This also bring us to the need for an open-ended question, as most of our studies did not report it. Despite this type of questions has been highly recommended as a method for improving patient satisfaction surveys, they are still underused. Notwithstanding the complex data processing of patients’ comments, from the analysis of open responses, important dimensions not previously covered can emerge.89 Also, the verbatim responses can help researchers to understand what is behind a score, allowing a more detailed and reliable interpretation of the results.90

In the identified instruments, we found a wide range of satisfaction assessment items, with a tendency towards excess (ranging from 13 to 92). Although an extensive questionnaire provides a great amount of information, data processing and respondents filling may also be exhaustive, and suboptimal participation rates can be achieved. This phenomenon is defined as response burden and results in low response rates. It is usually used as an incentive to develop brief instruments and abbreviate the existing ones.91 Our review supports this aspect, since some instruments found were adapted to reduce the number of items.37 40

A general concern with the shortening of instruments is validity and reliability, as items reduction may result in a limited scope and can make the instrument insensitive to changes.91 It is important to note that in most studies there was a concern to evaluate instruments psychometric properties. For reliability most studies calculated the internal consistency through Cronbach’s alpha. Previously literature reviews identified the lack of validated instruments and the need for greater rigour in its application.16 17 These measurements are mandatory to guarantee the scientific validity of the studies. Despite this, our findings suggest an improvement compared with previous literature reviews.14–17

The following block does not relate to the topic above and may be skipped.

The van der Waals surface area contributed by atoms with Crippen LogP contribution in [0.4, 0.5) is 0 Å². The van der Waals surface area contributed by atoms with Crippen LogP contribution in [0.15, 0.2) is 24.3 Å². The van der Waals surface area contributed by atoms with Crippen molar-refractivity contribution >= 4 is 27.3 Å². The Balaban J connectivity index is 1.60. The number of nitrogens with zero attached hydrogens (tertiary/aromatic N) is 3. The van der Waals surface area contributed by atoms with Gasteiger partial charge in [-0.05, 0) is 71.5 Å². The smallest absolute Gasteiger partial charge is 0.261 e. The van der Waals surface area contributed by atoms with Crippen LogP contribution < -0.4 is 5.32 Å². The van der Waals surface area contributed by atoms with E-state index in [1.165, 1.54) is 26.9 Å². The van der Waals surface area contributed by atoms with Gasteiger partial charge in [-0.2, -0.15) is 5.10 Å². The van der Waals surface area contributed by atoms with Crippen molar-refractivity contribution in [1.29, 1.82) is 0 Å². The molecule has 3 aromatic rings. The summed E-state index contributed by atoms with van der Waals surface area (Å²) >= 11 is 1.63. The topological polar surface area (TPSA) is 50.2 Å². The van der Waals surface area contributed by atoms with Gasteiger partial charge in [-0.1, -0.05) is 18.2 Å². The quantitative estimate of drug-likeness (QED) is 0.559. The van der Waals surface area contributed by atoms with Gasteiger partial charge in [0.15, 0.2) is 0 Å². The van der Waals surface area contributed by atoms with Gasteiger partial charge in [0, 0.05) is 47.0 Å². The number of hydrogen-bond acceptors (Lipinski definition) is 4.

Social desirability bias in instrument application was not addressed as our quality appraisal has shown. However, this is an important issue directly related to instrument application procedure92 that needs to be addressed in future studies.

As to limitations we must consider the possibility of having excluded or missed some relevant studies due to the scoping protocol applied. Different databases, time frame or language selection could lead to the identification of other instruments. Additionally, we verify that some studies did not clearly identify instruments characteristics or provide the instrument itself leading to difficulty in instrument information extraction.